I would agree. I am half way through Crime and Punishment on my Palm 755p smartphone. The convenience is incredible.
Posted by nrr333 (4 comments )
Link Flag
Sony Reader Ignorance
First, why would anyone comment about something that they know very little about? The Sony Reader is hardly an unreliable or faulty device. Also, those same books that are available for free on Project Gutenberg can also be transferred to the Sony Reader and read for FREE.

I've read ebooks on the small screen of a PDA for years and the experience of reading on the Sony Reader is much more pleasurable.
Posted by csmith75 (9 comments )
Link Flag
MP3's are not enough
MP3's are not enough for these devices to be a success. Now only if they could read the book back to me as well. Then I wouldn't have to have a book on CD and on in the reader. There is no reason they can't put the reading functionality in the device.
Posted by Grumpyz77 (19 comments )
Reply Link Flag
MP3's are not enough
MP3's are not enough for these devices to be a success. Now only if they could read the book back to me as well. Then I wouldn't have to have a book on CD and on in the reader. There is no reason they can't put the reading functionality in the device.
Posted by Grumpyz77 (19 comments )
Reply Link Flag
Have you tried any others?
There's no nice way to put this: Sony's readers suck.

They're gorgeous, and the e-ink display is wonderful, but when it comes to actually using them they just ... suck. The e-ink display isn't fast enough for their UI, and rendering is horribly slow. Books are unbelievably expensive and there aren't very many of them. It supports exactly zero popular e-book formats.

I wanted to like Sony's book, I really did, but it is just not a good unit.

I've been watching the other players come (and usually go) and none of them had the right mix of price, capability, and document availability. Until a few weeks ago, that is, when Amazon released the Kindle.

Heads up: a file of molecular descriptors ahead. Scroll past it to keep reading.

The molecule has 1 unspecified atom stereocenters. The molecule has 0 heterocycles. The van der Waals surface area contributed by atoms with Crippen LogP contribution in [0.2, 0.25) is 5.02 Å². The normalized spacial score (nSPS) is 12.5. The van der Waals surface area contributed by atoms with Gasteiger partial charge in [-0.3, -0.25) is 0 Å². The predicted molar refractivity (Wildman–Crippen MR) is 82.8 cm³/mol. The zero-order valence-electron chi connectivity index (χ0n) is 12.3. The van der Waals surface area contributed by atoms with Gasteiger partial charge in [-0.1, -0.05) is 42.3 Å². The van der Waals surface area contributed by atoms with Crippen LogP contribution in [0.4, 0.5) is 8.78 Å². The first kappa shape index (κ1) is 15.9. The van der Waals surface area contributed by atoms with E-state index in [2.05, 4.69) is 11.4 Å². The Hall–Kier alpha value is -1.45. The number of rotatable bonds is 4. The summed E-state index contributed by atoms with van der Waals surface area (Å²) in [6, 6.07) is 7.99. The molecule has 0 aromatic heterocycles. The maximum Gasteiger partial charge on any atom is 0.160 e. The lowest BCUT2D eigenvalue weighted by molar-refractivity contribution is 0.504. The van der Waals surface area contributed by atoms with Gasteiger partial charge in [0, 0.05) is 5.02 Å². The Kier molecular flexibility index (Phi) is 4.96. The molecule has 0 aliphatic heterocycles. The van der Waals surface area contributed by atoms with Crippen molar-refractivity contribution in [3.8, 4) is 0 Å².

Reviewers have panned the Kindle for all kinds of reasons -- the ergonomics seem almost senseless, the user interface is decidedly weird, and it's really expensive. But let me tell you first hand: It doesn't suck. At all. They lose against Sony in the looks and ergonomics department, but smash the ball out of the park when it comes to actually using the thing.

First and foremost Amazon has gone a long way towards fixing the book availability problem. They have almost five times as many titles as Sony, and their titles are much less expensive -- less expensive than paper. I want to see them expand their catalog a lot, but they do have a lot of current titles by major publishers that have been sorely lacking with other readers.

The Kindle's odd LCD-on-the-side UI is unusual but completely solves the interactivity problem e-ink displays have given their long repaint cycle. I hate click wheels with a passion but the interface is simple and it works.

Using a cellular network for data transfer is a stroke of genius. WiFi is faster, and it would surely make web browsing less painful (it's a lousy web browser, barely better than my phone), but WiFi is nowhere near as broadly available as Sprint's cell network. For downloading documents it works rather well, and having Amazon's store at your fingertips almost everywhere is really a nice feature. (And the lock-in is good for them, of course.)

What surprised me, though, was that the Kindle supports a couple of different e-book formats in which I already had titles. None of the DRMed titles are supported out-of-the-box, of course (although there are hacks for Mobipocket titles), but even without them about a third of the e-books I purchased for my PDA opened just fine. It doesn't do PDF, for which it is repeatedly knocked, but PDF is not a popular book format (at all, and for good reason). Still, the PDF-to-Mobipocket converter works ok on many documents so even here the Kindle is not really shut out.

I know I'm sounding like a salesman, and I'm sorry about that. In truth I recommend that most people wait for at least the next revision -- which should be much cheaper and fix a lot of the bugaboos in the current product. If you want a good electronic reader and you're relatively price-insensitive, though, the Kindle is a pretty nice little unit. Even if it is kind of ugly.